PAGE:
Friday, July 22, 2011

What Are the Most Wrist-Slittingest Lines of Verse Ever Written?

I'm sure there are many contenders.  My first runner-up is Macbeth's monologue from Act V, Scene V:

To-morrow, and to-morrow, and to-morrow,
Creeps in this petty pace from day to day,
To the last syllable of recorded time;
And all our yesterdays have lighted fools
The way to dusty death. Out, out, brief candle!
Life's but a walking shadow, a poor player,
That struts and frets his hour upon the stage,
And then is heard no more. It is a tale
Told by an idiot, full of sound and fury,
Signifying nothing
.


There could be nothing more empty and hollow than the petty pace of life that will go on and on until ** the ** last ** syllable ** of ** recorded ** time.

But the MOST wrist-slittingest, where's-the-nearest-bridge poem ever written has to be Susan Musgrave's poem "Here It Comes - Grief's Beautiful Blow-Job" (the title taken from William Matthews).  The poem begins

"Last night for the first time
you told me you loved me less"

and goes from there.  The whole poem can be found in The Embalmer's Art (Exile Editions, 1991).  I will post it upon request.

UPDATE:  In December 2012, I had a request for this poem by Susan Musgrave, here it is:

"Here It Comes - Grief's Beautiful Blow-Job" 

Last night for the first time
you told me you loved me less.
I put on a child's dress, pinned
a half-moon to my breast and walked
uptown. The streetlamps kept on
whispering of you as I waited
for one who would love me anyway.

How little it takes to mend, how little
to break. The first man who gave me a ride
had a valentine the colour of blood
under his shirt. He took me for a drive
down the wrong side of the road playing
"Here Comes the Night" so loud I didn't
even hear the real night come crashing
in on me the way it did. Dress of gauze
over my right eye, two fist-shaped moons
under my left. He left me for dead
but it didn't even hurt

not the way it hurt to be
loved less.

Motif of passion-flowers at the
HooDoo Motel, the kitchen comes
fully-quipped, the bed has Magic
Fiters. Everything but my heart comes
equipped. The philosopher in the bomber
jacket who says, "'No' means bondage, bitch,"
he's equipped. He is a realist - he had
a real whip. He gave me everything
except a rag to wipe the blood up with.

He made me strip
then took his realistic jiggler out
and told me there was no one cause
for any human act of degradation.
I'd thought no one could match
the artfulness of self-abuse until he had me
licking my own blood off two cheap passion
flowers on the white lino

but nothing could have prepared me for this,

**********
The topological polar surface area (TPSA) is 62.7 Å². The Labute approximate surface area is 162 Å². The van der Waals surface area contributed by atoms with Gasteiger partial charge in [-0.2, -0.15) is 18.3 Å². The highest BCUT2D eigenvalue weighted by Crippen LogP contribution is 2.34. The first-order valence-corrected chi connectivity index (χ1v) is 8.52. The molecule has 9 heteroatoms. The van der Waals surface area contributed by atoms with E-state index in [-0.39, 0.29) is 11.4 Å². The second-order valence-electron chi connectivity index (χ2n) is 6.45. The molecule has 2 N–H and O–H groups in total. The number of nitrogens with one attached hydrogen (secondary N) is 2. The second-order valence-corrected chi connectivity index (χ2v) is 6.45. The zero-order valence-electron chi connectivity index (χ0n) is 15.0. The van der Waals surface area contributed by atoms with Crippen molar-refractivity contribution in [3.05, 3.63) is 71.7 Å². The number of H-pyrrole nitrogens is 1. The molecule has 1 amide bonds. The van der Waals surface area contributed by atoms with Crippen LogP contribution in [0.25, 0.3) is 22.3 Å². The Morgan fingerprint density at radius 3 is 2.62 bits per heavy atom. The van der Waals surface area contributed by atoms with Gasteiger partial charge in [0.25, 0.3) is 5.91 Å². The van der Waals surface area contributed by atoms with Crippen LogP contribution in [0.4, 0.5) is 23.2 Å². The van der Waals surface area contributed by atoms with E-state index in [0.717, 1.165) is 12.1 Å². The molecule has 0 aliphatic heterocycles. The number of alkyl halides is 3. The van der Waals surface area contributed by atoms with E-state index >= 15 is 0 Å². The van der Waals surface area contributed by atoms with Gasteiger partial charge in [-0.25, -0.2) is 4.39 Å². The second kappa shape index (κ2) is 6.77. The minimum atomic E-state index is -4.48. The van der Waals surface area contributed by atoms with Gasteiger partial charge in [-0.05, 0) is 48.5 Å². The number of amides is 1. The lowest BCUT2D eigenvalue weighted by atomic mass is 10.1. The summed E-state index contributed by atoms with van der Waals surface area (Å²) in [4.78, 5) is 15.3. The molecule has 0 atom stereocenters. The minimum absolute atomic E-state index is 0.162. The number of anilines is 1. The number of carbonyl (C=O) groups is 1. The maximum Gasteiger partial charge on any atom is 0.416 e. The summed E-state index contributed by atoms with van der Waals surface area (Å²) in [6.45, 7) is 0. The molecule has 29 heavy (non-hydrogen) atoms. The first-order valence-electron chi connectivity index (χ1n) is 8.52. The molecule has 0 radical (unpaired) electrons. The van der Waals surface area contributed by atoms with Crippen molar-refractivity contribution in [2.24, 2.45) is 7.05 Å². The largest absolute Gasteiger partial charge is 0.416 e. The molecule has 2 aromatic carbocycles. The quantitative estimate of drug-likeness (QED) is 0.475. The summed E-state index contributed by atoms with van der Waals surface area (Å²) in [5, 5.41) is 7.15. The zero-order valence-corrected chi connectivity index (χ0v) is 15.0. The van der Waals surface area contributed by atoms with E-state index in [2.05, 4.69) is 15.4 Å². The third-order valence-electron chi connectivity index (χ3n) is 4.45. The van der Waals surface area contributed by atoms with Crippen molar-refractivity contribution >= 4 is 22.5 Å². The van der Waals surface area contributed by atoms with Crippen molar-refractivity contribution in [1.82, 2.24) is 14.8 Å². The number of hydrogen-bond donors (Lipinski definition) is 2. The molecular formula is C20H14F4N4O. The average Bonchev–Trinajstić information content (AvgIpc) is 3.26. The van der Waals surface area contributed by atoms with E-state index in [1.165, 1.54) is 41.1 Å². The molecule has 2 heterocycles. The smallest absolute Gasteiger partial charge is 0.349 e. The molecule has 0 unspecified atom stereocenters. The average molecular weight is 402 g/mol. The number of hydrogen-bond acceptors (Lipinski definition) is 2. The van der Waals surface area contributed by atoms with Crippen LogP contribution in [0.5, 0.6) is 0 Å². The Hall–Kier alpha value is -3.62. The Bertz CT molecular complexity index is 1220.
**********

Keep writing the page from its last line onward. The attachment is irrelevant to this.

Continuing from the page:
to be loved less.

When I was a child my father butchered
my first pet - a wild rabbit I'd tamed
and fed every day until she grew big
enough herself to eat. Then he killed her
with his long hands and dressed her
and made me eat; everyday of my life
he forced me to keep eating until
there was nothing left. It was a lesson
in sufficiency, he said.

But when you told me you loved me less,
I didn't know how to cure it.
The bed became smaller than cruelty
with just enough room for the two of us
and the night came over me
like a backhand over the mouth
like my father with steakblood
in the corner of his mouth
holding up a photograph of his
shy, wild daughter.

I wanted to give reasons why I tried to love you
more each day, but it all sounded
so ordinary, like taking a piece of bread
and cutting it. Even this simple act
brings a knife into play

so the moon packs her bags and moves
away. Not me, I'm here for the duration.
Grief's never had it so good.



3 comments:

  1. Hi! I can't find Musgrave's poem anywhere else online, except for these 2 lines: “I’m here for the duration. / Grief’s never had it so good.” This hits me hard as well as those 2 lines you quoted. Would you mind posting the poem?

    I was actually looking into Janis Joplin again and remembered that William Matthews poem. "Here it comes, Grief’s beautiful blow job," is a particularly striking phrase for me.

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  2. Hi Benny Hanna, the Janis Joplin poem is available on line if you Google "The Penalty for Bigamy is Two Wives." I'll post the Susan Musgrave poem after I get her permission or soon if I don't hear from her. Check back in January.

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